The Broader Middle East and North Africa: Major Challenges Ahead

Institute Newsbyte examines the latest iteration of the U.S. initiative to promote democracy in the Middle East.

WASHINGTON—The latest iteration of the U.S. initiative to promote reform in the Middle East, due to be unveiled June 9 at the G-8 Summit, seeks to move the democracy promotion agenda forward. At the same time, the U.S.-led Broader Middle East and North Africa Initiative and its centerpiece "forum for the future"—which seeks to bring together G-8 and regional ministers to discuss reform—face critical challenges.

Revisions made to the initiative in the past few months attempt to allay concerns that the United States wants to impose reform on the Middle East rather than work in partnership with the region and Europe. New language stresses the importance of dialogue and consultation and also highlights the need to resolve the Israeli-Palestinian conflict as well as the positive role the United Nations can play in Iraq.

The changes made to the initiative have produced some positive developments. Most important, America’s focus on reform has energized discussion of the issue in the Middle East. Numerous statements and declarations on the need for reform have emanated from government and non-government entities in the Arab world. Several groups—including Egypt’s Muslim Brotherhood—have published platforms laying out the essential elements of homegrown reform. In addition, some governments in the region have undertaken their own internal reform programs. Meanwhile, the Arab League recently adopted a 13-point program, representing the first joint pledge for reform in its history. Even if government calls for reform are cosmetic rather than real, they offer a potential entry point for the promotion of genuine change. Equally significant, the debate over reform has penetrated Arab popular discourse: in newspapers, on television call-in shows, and via Internet chat rooms and weblogs.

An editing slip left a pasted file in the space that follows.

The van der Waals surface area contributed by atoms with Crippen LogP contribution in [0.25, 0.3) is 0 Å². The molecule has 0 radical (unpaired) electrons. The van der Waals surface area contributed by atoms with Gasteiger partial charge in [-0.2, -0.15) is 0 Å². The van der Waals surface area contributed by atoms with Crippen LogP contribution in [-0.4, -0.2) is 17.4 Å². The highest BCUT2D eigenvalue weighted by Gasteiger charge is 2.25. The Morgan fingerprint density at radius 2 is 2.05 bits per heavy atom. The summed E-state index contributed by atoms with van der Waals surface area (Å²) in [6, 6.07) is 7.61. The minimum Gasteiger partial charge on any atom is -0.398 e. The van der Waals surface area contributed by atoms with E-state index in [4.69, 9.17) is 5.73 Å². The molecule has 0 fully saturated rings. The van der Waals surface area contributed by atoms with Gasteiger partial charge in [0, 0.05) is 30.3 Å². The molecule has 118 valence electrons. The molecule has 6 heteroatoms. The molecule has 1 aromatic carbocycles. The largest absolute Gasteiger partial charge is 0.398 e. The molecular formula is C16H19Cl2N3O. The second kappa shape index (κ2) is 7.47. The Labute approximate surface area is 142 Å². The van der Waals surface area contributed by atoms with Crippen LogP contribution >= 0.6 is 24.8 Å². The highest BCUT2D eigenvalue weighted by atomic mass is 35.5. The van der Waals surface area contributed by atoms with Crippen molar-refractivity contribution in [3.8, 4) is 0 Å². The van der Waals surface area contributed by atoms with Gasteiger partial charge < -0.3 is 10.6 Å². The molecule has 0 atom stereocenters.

Second, the initiative has provoked a heightened sense of competition from our European allies in the area of democracy promotion. Specifically, the EU has accelerated internal discussions on how to re-invigorate the Barcelona Process, particularly its democracy promotion aspects. Ideally, Europe’s intensified interest in democracy promotion also will spur greater competition within the region for funds. The European strategy of creating "Action Plans" promises increased funds to countries that fulfill specific actions in the area of human rights and political reform. Such enhanced reform incentives could induce greater movement on reform from the region.

Third, the Broader Middle East Initiative places significant emphasis on the need for multilateral cooperation. The tremendous challenges inherent in Middle East democracy promotion demand that the United States and Europe work together. Through greater dialogue and consultation, the G-8 can strengthen existing complementarities, while eliminating redundancies.